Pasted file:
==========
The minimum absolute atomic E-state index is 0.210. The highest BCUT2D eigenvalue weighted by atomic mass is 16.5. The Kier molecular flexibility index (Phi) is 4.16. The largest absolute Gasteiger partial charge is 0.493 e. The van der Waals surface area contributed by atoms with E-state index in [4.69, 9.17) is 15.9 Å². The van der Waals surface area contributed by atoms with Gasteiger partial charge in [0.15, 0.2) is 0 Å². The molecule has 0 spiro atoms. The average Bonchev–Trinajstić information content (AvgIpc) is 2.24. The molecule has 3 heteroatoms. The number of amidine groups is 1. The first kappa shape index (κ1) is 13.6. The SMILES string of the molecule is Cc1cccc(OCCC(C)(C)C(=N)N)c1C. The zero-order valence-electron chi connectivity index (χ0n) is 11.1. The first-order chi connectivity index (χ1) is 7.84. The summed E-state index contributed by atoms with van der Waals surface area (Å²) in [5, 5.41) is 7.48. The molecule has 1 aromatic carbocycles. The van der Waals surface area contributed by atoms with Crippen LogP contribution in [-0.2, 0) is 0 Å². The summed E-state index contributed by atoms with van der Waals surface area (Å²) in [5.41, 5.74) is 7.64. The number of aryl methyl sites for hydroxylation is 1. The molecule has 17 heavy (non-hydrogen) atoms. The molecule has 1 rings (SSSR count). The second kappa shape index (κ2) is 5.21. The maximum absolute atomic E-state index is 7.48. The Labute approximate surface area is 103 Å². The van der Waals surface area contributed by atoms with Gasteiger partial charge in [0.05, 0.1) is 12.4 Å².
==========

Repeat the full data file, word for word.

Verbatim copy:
The minimum absolute atomic E-state index is 0.210. The highest BCUT2D eigenvalue weighted by atomic mass is 16.5. The Kier molecular flexibility index (Phi) is 4.16. The largest absolute Gasteiger partial charge is 0.493 e. The van der Waals surface area contributed by atoms with E-state index in [4.69, 9.17) is 15.9 Å². The van der Waals surface area contributed by atoms with Gasteiger partial charge in [0.15, 0.2) is 0 Å². The molecule has 0 spiro atoms. The average Bonchev–Trinajstić information content (AvgIpc) is 2.24. The molecule has 3 heteroatoms. The number of amidine groups is 1. The first kappa shape index (κ1) is 13.6. The SMILES string of the molecule is Cc1cccc(OCCC(C)(C)C(=N)N)c1C. The zero-order valence-electron chi connectivity index (χ0n) is 11.1. The first-order chi connectivity index (χ1) is 7.84. The summed E-state index contributed by atoms with van der Waals surface area (Å²) in [5, 5.41) is 7.48. The molecule has 1 aromatic carbocycles. The van der Waals surface area contributed by atoms with Crippen LogP contribution in [-0.2, 0) is 0 Å². The summed E-state index contributed by atoms with van der Waals surface area (Å²) in [5.41, 5.74) is 7.64. The number of aryl methyl sites for hydroxylation is 1. The molecule has 17 heavy (non-hydrogen) atoms. The molecule has 1 rings (SSSR count). The second kappa shape index (κ2) is 5.21. The maximum absolute atomic E-state index is 7.48. The Labute approximate surface area is 103 Å². The van der Waals surface area contributed by atoms with Gasteiger partial charge in [0.05, 0.1) is 12.4 Å².